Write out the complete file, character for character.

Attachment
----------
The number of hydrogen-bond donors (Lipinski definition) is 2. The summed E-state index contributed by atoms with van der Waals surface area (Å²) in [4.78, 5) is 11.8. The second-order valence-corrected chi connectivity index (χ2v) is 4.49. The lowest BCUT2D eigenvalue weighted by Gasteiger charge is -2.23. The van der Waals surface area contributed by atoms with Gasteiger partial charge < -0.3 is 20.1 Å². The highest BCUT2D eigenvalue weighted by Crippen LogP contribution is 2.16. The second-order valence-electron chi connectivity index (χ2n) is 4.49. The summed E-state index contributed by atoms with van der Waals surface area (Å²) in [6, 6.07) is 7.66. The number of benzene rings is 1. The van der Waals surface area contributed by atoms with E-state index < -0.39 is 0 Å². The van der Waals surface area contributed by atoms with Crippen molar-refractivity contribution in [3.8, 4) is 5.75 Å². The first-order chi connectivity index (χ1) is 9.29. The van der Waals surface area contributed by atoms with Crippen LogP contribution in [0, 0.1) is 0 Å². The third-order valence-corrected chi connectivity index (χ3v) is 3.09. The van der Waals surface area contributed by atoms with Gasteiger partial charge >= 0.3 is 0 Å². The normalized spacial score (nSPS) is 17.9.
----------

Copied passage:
The number of hydrogen-bond donors (Lipinski definition) is 2. The summed E-state index contributed by atoms with van der Waals surface area (Å²) in [4.78, 5) is 11.8. The second-order valence-corrected chi connectivity index (χ2v) is 4.49. The lowest BCUT2D eigenvalue weighted by Gasteiger charge is -2.23. The van der Waals surface area contributed by atoms with Gasteiger partial charge < -0.3 is 20.1 Å². The highest BCUT2D eigenvalue weighted by Crippen LogP contribution is 2.16. The second-order valence-electron chi connectivity index (χ2n) is 4.49. The summed E-state index contributed by atoms with van der Waals surface area (Å²) in [6, 6.07) is 7.66. The number of benzene rings is 1. The van der Waals surface area contributed by atoms with E-state index < -0.39 is 0 Å². The van der Waals surface area contributed by atoms with Crippen molar-refractivity contribution in [3.8, 4) is 5.75 Å². The first-order chi connectivity index (χ1) is 9.29. The van der Waals surface area contributed by atoms with Crippen LogP contribution in [0, 0.1) is 0 Å². The third-order valence-corrected chi connectivity index (χ3v) is 3.09. The van der Waals surface area contributed by atoms with Gasteiger partial charge >= 0.3 is 0 Å². The normalized spacial score (nSPS) is 17.9.